Vingt-et-Un II

Vingt-et-Un . . . . The First Auto Boat
By William K. Anderson

In the record of winners of the American Power Boat Association's famous Gold Cup, the second entry will be found to read as follows:




Columbia Y. C.



Winning Boat

Vingt-et-Un II


W. Sharpe Kilmer





Time Best Heat


Best Heat Speed M.P.H.


As is the case with so many of these cryptic lines in the record books of various sports, there is a story behind that condensed record, worthy of being perpetuated. Here is that story, as nearly as it can be recovered almost fifty years later, from records, press notices, souvenirs, and the memory of one of the main actors in the event.

About the turn of the century, two young men from New York decided to enter the infant automobile industry. Their names were A. D. Proctor Smith and Carlton R. Mabley, brothers-in-law; together they formed the Smith-Mabley Corporation.

While so many were scoffing at the idea of pulling a wagon with that noisy stinking, temperamental contraption known as a gasoline engine, they, with a few other pioneers, had unbounded faith in the future of the automobile industry.

In addition to faith in the future of the industry, they had a theory that was to control all of their initial steps in establishing themselves.

At that time scientists, engineers and mechanics in Europe were a rather long jump ahead of the men in this country, who were trying to develop and manufacture automobiles.

It was a Smith-Mabley theory that the ultimate goal of being able to manufacture and sell a thoroughly reliable automobile would be reached quicker if the European product and method of manufacture and service were studied in detail, as a first step toward this end.

To this end Carlton Mabley toured Europe and, after inspection, the various automobile plants, secured the exclusive American rights to sell and service several of the European cars. Within a short time Smith-Mabley, Inc., became the largest importers and dealers of European automobiles in America.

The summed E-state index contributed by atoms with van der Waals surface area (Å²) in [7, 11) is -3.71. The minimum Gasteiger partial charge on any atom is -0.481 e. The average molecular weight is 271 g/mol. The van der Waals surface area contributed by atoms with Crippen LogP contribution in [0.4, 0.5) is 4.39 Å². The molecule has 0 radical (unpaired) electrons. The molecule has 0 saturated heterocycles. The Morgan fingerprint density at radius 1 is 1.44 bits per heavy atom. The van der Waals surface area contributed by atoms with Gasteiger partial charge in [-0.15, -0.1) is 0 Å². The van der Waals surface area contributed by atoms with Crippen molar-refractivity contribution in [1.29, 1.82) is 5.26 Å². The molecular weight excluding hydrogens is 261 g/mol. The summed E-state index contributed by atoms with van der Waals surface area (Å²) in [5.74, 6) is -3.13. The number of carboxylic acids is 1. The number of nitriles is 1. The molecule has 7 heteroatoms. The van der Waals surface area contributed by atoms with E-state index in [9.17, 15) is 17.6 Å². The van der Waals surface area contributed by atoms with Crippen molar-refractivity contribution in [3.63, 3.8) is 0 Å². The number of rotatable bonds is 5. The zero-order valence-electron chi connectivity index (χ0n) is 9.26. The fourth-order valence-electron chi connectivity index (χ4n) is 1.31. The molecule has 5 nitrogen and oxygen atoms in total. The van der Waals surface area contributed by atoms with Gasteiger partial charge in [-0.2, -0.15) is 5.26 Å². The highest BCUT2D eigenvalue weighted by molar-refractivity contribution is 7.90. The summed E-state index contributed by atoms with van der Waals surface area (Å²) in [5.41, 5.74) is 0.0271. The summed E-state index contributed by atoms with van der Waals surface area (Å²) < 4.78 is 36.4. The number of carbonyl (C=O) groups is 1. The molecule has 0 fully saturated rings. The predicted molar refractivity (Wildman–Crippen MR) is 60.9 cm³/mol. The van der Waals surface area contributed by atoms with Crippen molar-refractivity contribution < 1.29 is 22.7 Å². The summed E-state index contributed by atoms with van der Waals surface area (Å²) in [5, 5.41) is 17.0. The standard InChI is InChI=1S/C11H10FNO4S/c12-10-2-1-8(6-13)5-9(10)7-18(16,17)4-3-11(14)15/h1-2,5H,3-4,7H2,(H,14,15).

As a result of servicing these cars, they soon became familiar with all the strengths and weaknesses of the product. Perhaps of equal importance, they were building up an organization of salesmen and mechanics familiar with all angles of this new business. At that time their place of business was located at 7th Avenue and 38th Street in New York City.

The second step in their progress took place when they set up a shop to manufacture many of the replacement parts on which deliveries from Europe were slow. Not content merely to duplicate these items, they sought to correct or improve the design of parts that were failing in service. Work along these lines led to the production of better metals in America.

The third step in their progress occurred when they placed on the market their own design and manufacture of automobile, which they named the Simplex. Many old-timers will remember the Simplex as one of the highest quality, and most reliable, cars of its day.

Now, even prior to the development of the automobile for transportation on land, engine-driven boats were being built for transportation by water. The earliest were essentially the regular sailing hulls, or modifications thereof, powered with steam engines.

Gradually a distinctive hull form, and small, highly efficient (for the time), steam engines and boilers were developed, for individual and sporting use.

Naphtha launches had their brief and hazardous day toward the close of the steam-powered boat age. Internal combustion engines were applied to boats almost as soon as they were developed for industrial uses, and this event marks the birth of motor boats. The engines of early motor boats, being adaptations of industrial engines, were of excessive weight for the horsepower developed, and were installed in heavy, staunchly constructed hulls. Early automobile engines were not of sufficient power or reliability to push the heavily constructed hulls then being used.

For the first of the Simplex automobiles, Smith-Mabley, Inc., had developed a comparatively small, lightweight (400-pound), four-cylinder, high speed engine that developed 21 brake horsepower. Seeking to impress the reliability of the Simplex engine upon the mind of the public, as well as to open a new market for their product, SmithMabley decided to install one of their engines in a boat that could compete in races then becoming popular.

It was characteristic of their forward thinking that they conceived and built an entirely new type of boat. Their hull, which was 30 feet long by 3 feet 10 inches beam, drew only 7 inches of water and weighed only 390 pounds. It was built of 5/16-inch mahogany over ¼-inch ribs, by Tom Fearon, a builder of rowing shells. Although extremely light, the hull was amply strong to carry its 400 pound engine, 25 gallons of gasoline and eight passengers.